On our first trip to the Pas we met two other fishermen. They were from Dallas, Texas. They shared with us that they came to Clearwater Lake every year to fish and camped in the same spot in the campground. One of them was a doctor and the other was a builder. On our subsequent trips to the Pas we made it a point to camp in our same spot so we could be close to our new friends from Texas.

The rocks at the edge of the lake in the puzzle remind me of a favorite place we fished near the campground. It is called the jetties. It is called the jetties because the rock formations there extend into the lake for about 100 feet. The jetties allow fishermen to walk across the rocks farther into the lake in order to be able to fish in deeper water and lake trout like deep water. I have posted a picture of me catching a nap on the jetties along with a picture of this puzzle below.

Elmer Prather camouflaged amongst the rocks! What a great nap!

We drove over to the jetties several times on each trip and fished for lake trout. The mosquitoes there were enormous and plentiful. We made a mistake on one of those trips to the jetties by not closing the doors on the VW bus while we were fishing and when we went back to the bus, we found what seemed like a million mosquitoes all throughout the bus. On this trip to the jetties, we had caught a few lake trout when we saw two Game Wardens rush into our fishing area.They asked to see our fishing licensees and we produced them. The wardens noticed that the four of us had a total of five fishing poles in the water and one of my friends advised them that he had two of them. The Game Wardens gave him a ticket, took his rods and reels and told him to be at the Judge's office that afternoon at 4:00pm. We drove into town and let our pal out at the Judge’s office. When our friend returned to the bus, he explained what an experience that had been. He said that the judge was dressed in his full English judge attire and after firmly reprimanding him the judge charged him $25.00 for the infraction and dismissed him.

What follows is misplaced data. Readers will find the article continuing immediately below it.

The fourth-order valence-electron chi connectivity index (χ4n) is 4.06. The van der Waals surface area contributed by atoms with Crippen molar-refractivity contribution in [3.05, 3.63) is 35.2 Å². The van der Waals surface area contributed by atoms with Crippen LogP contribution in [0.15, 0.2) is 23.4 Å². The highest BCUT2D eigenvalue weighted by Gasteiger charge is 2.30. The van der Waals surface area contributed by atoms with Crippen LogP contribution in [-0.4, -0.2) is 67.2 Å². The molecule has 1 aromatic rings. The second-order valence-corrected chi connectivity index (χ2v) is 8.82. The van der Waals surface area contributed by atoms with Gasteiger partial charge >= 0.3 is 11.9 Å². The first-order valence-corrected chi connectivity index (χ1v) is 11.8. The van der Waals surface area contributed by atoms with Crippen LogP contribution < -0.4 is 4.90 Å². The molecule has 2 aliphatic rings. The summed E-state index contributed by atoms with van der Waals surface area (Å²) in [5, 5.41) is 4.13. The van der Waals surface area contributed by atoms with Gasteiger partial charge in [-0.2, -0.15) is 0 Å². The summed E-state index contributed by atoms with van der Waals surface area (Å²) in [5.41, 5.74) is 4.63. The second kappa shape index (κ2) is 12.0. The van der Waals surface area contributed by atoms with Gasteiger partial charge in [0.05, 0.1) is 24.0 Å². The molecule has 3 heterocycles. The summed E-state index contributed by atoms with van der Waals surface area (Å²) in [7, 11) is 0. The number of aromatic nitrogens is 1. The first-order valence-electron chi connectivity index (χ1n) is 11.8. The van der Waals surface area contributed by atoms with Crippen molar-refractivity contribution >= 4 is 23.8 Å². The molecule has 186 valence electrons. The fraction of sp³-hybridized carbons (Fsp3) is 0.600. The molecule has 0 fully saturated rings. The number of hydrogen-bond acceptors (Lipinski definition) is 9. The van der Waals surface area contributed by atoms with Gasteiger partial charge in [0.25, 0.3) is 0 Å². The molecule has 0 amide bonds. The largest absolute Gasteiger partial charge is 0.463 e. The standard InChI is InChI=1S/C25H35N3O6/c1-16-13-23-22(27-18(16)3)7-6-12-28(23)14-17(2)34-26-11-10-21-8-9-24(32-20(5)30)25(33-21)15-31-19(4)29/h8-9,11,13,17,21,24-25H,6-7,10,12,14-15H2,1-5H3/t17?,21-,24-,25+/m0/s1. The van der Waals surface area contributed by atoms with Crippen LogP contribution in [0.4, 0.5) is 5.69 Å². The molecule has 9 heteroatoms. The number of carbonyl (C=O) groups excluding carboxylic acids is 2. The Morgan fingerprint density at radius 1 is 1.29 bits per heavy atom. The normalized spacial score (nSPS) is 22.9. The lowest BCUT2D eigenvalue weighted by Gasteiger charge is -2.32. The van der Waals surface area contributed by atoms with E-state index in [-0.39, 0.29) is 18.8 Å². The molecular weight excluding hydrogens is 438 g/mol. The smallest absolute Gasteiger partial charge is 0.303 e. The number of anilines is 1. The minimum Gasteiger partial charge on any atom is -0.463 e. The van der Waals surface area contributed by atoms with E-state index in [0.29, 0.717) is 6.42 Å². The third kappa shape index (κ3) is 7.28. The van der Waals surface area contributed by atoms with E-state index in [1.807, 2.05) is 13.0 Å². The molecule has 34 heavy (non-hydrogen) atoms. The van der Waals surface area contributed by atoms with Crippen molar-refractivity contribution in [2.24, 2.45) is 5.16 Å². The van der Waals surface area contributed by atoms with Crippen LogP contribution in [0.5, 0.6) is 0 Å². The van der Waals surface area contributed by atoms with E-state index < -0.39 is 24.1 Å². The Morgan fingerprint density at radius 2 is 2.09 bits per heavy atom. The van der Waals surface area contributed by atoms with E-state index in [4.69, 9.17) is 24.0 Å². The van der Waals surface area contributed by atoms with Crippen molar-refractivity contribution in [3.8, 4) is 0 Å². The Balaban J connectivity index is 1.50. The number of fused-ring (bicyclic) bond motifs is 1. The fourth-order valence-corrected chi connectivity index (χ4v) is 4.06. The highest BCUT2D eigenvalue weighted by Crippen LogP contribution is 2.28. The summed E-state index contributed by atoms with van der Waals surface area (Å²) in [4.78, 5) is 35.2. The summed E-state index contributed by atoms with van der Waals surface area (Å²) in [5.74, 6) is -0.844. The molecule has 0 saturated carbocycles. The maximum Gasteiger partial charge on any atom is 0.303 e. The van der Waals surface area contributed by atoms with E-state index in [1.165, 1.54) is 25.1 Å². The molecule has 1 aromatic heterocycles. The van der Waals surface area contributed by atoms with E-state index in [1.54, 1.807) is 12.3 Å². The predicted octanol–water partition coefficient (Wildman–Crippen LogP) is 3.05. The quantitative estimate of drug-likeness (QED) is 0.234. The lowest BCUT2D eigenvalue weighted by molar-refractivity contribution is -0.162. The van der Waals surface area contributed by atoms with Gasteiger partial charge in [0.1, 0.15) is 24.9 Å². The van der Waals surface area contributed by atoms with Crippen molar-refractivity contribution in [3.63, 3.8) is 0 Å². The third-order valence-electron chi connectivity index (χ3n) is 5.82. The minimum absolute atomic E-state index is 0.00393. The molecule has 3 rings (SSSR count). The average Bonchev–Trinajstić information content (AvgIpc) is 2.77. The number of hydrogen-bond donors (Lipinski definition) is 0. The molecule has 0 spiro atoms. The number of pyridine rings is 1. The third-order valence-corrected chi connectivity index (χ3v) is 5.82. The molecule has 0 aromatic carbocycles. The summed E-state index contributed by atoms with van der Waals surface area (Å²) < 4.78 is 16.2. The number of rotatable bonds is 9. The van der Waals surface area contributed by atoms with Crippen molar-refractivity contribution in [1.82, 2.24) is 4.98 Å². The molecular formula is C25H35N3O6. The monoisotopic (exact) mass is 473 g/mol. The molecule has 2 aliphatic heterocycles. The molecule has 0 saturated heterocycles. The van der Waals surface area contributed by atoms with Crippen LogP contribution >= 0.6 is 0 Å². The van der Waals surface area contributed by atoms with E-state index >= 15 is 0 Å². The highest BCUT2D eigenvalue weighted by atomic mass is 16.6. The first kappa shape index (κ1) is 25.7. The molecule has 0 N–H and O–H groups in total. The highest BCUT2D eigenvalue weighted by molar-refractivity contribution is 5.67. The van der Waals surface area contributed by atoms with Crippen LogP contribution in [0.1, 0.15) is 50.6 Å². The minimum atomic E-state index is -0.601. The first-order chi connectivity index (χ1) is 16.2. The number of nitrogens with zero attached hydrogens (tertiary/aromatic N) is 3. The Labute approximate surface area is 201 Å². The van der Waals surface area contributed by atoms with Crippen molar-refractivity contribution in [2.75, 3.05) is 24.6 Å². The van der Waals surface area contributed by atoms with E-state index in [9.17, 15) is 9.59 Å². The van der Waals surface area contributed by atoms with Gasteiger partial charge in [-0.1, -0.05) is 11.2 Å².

The next day we were back at the jetties fishing when about mid afternoon we noticed an old Toyota pickup truck with two Inuit Indian ladies inside, pulling a small aluminum fishing boat, drive onto the jetties and park beside our VW bus. They put the boat into the lake, loaded their fishing gear into the boat and took off. Approximately two hours later the ladies came back to the jetties and docked their boat. We watched as they drove the boat onto the trailer and hooked the boat trailer to their truck then we saw them struggling with getting something out of the boat. They finally were able to get it out and to our amazement, it was a huge lake trout. It seemed almost as long as the women were tall. It must have weighed between 30-35 pounds. I was so impressed that I asked them if I could take a picture of it with them holding it. They said yes so I took the picture. I have posted a picture of the two ladies and their prize fish below.

Huge lake trout catch!

On one of the days that we were on this trip, we drove over to the boat rental place which was about 25 miles down mostly dirt roads from where we were camping. When we got there, we rented a boat and motor and did some lake trout fishing. We motored across the lake and found a huge mound of ice about ten feet tall on the edge of the lake. This huge mound of ice was formed by the ice that had covered the lake during the winter months breaking up into ice chunks and being forced off the lake and onto this mound by the strong winds and huge waves on the lake. We climbed the ice mound and posed for pictures. We left the ice mound and headed back to the boat rental place. On the way back we saw several Inuit Indian children swimming in the lake (talk about tough people). We had our insulated underwear and our field jackets on and these children were swimming in that cold lake water.

These trips to the Pas with my friends have been some of the most enjoyable times of my life. The obstacles that we overcame during these trips have caused us to bond and have made us lifelong friends

I am glad that I found this beautiful puzzle because it has caused me to reflect on some of those good times we had.

A Day At The Lake 500 piece puzzle by Douglas Laird

Available at your local retailer or favourite online store.

On the USA and Canada Cobble Hill website, search item code: 85074